Migration Barriers and Buffers: The U.S.-Mexico Border in a North American Context

Tuesday, Feb 06, 2024

1:30pm - 3:00pm

Lecture by:
Dr. David FitzGerald

For most of the twentieth century, the U.S.-Mexico border was overwhelmingly important as a barrier to Mexican migration to the United States. Yet it has also functioned as a barrier for Latin American migration to Canada, and increasingly is dominated by attempted movements from a widening circle of other nationalities, including asylum seekers from outside the Western Hemisphere. This presentation will put contemporary headlines into a broader geopolitical context to explain how migration enforcement at the U.S.-Mexico border is part of a much more widespread system of controls. Policies of the U.S., Canadian, and Mexican governments are highly interactive and cannot be understood simply by examining processes within each country. A historical perspective will show how policies dating to the late nineteenth century have recently shifted in surprising ways.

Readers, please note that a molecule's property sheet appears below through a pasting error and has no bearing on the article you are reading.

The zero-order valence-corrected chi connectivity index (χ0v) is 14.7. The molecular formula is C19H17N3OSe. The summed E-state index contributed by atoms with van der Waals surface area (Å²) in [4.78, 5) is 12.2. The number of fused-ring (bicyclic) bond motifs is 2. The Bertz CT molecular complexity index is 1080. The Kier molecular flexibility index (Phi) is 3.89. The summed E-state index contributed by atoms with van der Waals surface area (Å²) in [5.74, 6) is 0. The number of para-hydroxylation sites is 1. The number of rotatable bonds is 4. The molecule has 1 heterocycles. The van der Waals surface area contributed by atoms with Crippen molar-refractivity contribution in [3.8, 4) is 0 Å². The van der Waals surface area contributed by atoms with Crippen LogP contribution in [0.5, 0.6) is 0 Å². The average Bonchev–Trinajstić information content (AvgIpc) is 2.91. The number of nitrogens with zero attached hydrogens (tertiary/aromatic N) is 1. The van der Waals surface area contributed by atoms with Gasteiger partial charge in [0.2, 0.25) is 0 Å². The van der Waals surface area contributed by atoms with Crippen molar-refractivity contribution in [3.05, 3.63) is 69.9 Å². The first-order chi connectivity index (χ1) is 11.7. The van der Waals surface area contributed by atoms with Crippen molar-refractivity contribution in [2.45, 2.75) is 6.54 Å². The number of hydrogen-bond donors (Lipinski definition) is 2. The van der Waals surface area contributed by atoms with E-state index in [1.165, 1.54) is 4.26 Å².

About The Lecturer

Dr. David FitzGerald

David Scott FitzGerald is Theodore E. Gildred Chair in U.S.-Mexican Relations and Professor of Sociology at the University of California San Diego. His books include The Refugee System: A Sociological Approach (Polity Press 2023); Refuge beyond Reach: How Rich Democracies Repel Asylum Seekers (Oxford University Press 2019); Culling the Masses: The Democratic Origins of Racist Immigration Policy in the Americas (Harvard University Press 2014); and Nation of Emigrants: How Mexico Manages its Migration (University of California Press 2009). FitzGerald’s work has received a dozen awards from the American Political Science Association, International Studies Association, and American Sociological Association, including the ASA Distinguished Scholarly Book Award.